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Interviewing

No policies, no job descriptions, no training: A case study in how not to hire & promote

06/15/2010

Sometimes, the best lessons are learned from the worst examples. That’s often the case with HR management. When employers make big mistakes and have to pay for them in court, other employers with good practices—that maybe need just a little tweaking—can discover what not to do. Here’s a good example.

Remind hiring managers: What you wear during interview may invite discrimination lawsuit

06/14/2010

Have you reminded managers and supervisors that they should keep their dress professional when conducting interviews? If not, do so. Attire that’s too casual—especially if it features a potentially offensive logo or design—can easily lead to a discrimination lawsuit.

Keep hiring as objective as possible — and beware loose criteria that could let in bias

06/09/2010

At some point, an unsuccessful job candidate may challenge your decision not to hire him. Then you will have to justify your selection process. The more objective criteria you use, the more likely a court will agree not to second-guess your decision. But if you add subjective elements to the process, you may end up being charged with discrimination.

Put this on your interview checklist

05/28/2010
You can tell a lot about potential hires by the way they treat the receptionist when they call or arrive for an interview.

12 manager mistakes that spark lawsuits

05/11/2010

Most lawsuits against employers don’t start with some outrageous injustice. More often, a simple management mistake or a perceived slight starts the snowball of discontent rolling downhill toward the courtroom. Here are 12 of the biggest mistakes managers make. They can all lead to litigation—and kill your credibility in court.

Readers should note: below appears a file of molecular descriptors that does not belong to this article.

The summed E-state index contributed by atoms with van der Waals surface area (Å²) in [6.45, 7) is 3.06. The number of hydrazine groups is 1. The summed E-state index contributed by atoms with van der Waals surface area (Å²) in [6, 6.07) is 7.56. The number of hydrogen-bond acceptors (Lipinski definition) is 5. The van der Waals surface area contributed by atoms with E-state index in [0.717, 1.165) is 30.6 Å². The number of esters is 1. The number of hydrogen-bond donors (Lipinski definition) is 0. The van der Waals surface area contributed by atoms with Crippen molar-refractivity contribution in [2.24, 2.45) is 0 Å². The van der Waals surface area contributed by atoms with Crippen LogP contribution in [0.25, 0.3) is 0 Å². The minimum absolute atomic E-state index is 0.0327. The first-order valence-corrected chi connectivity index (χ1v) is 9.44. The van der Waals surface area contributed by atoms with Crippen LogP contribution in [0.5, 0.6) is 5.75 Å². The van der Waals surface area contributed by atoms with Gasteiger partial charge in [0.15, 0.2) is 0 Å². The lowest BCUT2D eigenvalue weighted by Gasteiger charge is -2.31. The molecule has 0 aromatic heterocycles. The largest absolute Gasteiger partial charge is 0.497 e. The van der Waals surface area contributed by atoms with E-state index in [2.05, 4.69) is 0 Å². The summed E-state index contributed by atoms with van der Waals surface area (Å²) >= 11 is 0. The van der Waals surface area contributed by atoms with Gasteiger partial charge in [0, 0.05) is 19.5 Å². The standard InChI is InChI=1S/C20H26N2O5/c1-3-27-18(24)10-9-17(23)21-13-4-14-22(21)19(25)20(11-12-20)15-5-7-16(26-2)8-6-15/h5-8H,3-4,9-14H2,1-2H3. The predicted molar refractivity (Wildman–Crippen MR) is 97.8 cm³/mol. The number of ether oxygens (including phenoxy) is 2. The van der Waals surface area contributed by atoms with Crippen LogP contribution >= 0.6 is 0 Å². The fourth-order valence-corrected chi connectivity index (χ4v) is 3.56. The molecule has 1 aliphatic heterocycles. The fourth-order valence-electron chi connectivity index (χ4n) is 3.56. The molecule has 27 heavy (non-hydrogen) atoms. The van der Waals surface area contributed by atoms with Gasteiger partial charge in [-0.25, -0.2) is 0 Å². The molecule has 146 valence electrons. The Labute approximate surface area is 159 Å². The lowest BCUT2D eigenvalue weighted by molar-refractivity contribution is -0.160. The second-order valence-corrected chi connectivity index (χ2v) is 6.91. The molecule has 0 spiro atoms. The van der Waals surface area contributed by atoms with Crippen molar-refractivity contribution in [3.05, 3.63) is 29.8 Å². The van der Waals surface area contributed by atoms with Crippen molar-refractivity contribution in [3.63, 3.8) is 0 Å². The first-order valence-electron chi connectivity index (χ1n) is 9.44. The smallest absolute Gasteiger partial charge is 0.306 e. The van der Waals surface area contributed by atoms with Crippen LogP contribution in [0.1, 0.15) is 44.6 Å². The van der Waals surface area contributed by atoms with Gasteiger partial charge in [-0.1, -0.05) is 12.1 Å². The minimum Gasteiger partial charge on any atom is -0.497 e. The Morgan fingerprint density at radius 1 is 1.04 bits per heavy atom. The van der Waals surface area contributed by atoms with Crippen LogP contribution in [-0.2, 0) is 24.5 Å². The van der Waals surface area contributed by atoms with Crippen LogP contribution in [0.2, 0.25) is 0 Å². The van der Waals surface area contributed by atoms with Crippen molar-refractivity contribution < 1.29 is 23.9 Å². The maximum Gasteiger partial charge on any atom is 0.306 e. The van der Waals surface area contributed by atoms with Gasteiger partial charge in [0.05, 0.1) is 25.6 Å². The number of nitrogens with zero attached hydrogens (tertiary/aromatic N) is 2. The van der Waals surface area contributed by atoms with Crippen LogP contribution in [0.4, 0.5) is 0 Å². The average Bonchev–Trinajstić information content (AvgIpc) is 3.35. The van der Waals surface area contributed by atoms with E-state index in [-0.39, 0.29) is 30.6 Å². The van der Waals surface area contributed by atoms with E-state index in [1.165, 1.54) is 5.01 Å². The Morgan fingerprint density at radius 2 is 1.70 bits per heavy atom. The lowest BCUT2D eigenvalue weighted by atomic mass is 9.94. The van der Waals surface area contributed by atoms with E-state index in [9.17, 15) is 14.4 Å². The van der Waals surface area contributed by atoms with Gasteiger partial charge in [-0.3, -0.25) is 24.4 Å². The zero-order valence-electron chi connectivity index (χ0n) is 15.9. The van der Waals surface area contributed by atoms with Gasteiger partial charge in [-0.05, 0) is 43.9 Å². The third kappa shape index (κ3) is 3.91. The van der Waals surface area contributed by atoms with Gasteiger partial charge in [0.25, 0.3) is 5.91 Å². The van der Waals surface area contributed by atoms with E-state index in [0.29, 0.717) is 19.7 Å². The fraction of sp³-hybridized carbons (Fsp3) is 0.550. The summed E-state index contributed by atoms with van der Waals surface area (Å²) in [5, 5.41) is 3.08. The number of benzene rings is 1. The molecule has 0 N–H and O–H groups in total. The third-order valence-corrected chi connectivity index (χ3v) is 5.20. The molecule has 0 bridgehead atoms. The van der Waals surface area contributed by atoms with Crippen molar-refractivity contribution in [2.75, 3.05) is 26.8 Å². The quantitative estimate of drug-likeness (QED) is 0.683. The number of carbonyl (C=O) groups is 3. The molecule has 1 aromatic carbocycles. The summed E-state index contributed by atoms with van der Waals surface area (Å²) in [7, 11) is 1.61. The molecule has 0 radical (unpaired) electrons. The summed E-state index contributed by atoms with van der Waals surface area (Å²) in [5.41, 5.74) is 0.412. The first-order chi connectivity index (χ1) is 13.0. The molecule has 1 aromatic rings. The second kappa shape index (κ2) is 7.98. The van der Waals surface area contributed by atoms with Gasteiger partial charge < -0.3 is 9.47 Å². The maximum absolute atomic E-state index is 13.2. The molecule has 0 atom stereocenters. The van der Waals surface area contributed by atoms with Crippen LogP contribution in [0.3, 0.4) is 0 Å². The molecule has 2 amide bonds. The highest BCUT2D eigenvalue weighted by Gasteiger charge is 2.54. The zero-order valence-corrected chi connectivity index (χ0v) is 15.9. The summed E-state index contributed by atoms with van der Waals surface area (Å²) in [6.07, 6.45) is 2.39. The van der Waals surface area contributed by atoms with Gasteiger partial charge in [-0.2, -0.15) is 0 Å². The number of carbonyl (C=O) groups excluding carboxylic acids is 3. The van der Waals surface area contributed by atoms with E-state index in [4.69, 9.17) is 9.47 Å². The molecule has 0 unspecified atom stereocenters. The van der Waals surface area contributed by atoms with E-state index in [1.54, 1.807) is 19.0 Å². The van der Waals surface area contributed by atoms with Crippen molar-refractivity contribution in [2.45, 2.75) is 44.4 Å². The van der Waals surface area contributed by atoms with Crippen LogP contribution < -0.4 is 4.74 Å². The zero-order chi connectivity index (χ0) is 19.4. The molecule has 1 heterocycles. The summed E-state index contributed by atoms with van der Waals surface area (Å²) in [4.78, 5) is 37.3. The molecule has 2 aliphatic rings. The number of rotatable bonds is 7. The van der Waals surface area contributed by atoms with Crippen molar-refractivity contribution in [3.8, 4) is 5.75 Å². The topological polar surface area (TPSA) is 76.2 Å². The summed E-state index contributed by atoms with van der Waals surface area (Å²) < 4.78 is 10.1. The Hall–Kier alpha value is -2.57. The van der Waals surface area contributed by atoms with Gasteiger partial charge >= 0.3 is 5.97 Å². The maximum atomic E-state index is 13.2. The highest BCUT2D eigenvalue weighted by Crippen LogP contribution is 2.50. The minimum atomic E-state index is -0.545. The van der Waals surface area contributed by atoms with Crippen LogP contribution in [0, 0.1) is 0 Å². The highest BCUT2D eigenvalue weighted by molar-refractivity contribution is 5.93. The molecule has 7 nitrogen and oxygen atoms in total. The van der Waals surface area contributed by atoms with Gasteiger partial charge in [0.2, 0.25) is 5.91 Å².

The HR I.Q. Test: April ’10

04/20/2010
Test your knowledge of recent trends in employment law, comp & benefits and other HR issues with our monthly mini-quiz …

What’s your most bizarre experience in an interview?

04/13/2010
HR Specialist Forum readers recently shared their stories of the strangest things they’ve experienced during job interviews. After collecting all the responses, we asked you to vote on your top five. Here are the “winners.”

Look beyond cliches and puffery to find resume truths

04/07/2010

As unemployment continues to hover near 10%, the temptation to stretch the truth on a résumé is becoming harder for desperate job-seekers to resist. That’s why experts say job applicants are doing more “creative writing” on their résumés these days. And hiring managers need to be more vigilant. Some tips:

Stop frivolous claims with solid hiring, promotion processes consistently applied

04/02/2010

Smart employers have well-developed and organized hiring and promotion processes. Not only do they have them, they follow them carefully. That’s critical because when people don’t get jobs they want, they often suspect discrimination. And then they sue, whether they have a good case or not.

Hiring? The legal risk of falling for great interview skills

03/23/2010

Does your selection process rely heavily on how applicants handle themselves during job interviews? If so, be aware that courts are often suspicious of such inherently subjective decision-making. That’s why it’s best to document how objective qualifications counted for more than the fleeting impression of an interview. (For another perspective on hiring, see “The top 15 oddball interview questions” below.)